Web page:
This was published under the 2010 to 2015 Conservative and Liberal Democrat coalition government
Youngsters in Kopak, in the Nahr-e Saraj district of Helmand province, were presented with the traditional symbol of Afghanistan's culture thanks to an idea from the 5 RIFLES.
Kite-flying is a traditional pastime in Afghanistan and kites were a common sight until the activity was banned under Taliban rule.
The idea to reintroduce them in the local area was the brainchild of Lance Corporal Emma Pengilly, of D Company, 5th Battalion The Rifles (5 RIFLES), who operate in the region.
Lance Corporal Pengilly discussed the project with the local Chief of the Afghan Uniform Police, Lieutenant Mirza Khan, and then raised the idea with local Afghans, obtaining a positive response from the mullah of the local mosque.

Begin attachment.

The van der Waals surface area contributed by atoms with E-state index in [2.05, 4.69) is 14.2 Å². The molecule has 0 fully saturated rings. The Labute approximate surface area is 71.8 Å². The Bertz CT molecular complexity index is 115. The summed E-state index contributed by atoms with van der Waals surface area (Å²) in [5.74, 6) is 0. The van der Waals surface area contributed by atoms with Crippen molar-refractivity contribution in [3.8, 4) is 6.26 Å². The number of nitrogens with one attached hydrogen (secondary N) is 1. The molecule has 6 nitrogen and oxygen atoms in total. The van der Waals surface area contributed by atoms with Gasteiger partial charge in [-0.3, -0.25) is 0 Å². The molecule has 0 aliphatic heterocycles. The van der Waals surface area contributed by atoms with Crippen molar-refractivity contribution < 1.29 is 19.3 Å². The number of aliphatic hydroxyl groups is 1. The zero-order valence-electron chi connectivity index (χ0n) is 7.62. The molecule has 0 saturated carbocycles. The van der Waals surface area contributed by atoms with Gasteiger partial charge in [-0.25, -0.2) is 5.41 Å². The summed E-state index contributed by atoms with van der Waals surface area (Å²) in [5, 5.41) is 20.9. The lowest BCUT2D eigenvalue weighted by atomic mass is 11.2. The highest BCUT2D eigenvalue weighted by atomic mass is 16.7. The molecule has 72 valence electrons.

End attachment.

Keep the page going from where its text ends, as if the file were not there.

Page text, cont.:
Lieutenant Khan attended a shura, or meeting, with local elders and asked if they would like kites for their children - and the answer was resoundingly positive. Within minutes of the shura ending, one of the kites, distinctive by its Afghan traditional colours of green and yellow, was seen flying high in the sky.
Lance Corporal Pengilly said:
The mullah of the local mosque burst into a huge smile the first time we mentioned the idea to him, and the local people have responded really well to the idea of the kites.
It was great to see them feeling secure and thinking towards passing an important part of their heritage onto their children.
Lieutenant Khan said:
I used to fly kites when I was young and I really enjoyed giving out the kites so that the children can fly them. I wish there was enough for me to have a kite to fly myself!
Major Matt Baker, Officer Commanding D Company, 5 RIFLES, said:
This is a really important sign that local people are no longer afraid of the Taliban. This exercise has shown that members of the community are looking to pass their heritage to the next generation, a sign that people are looking forward to a prosperous future.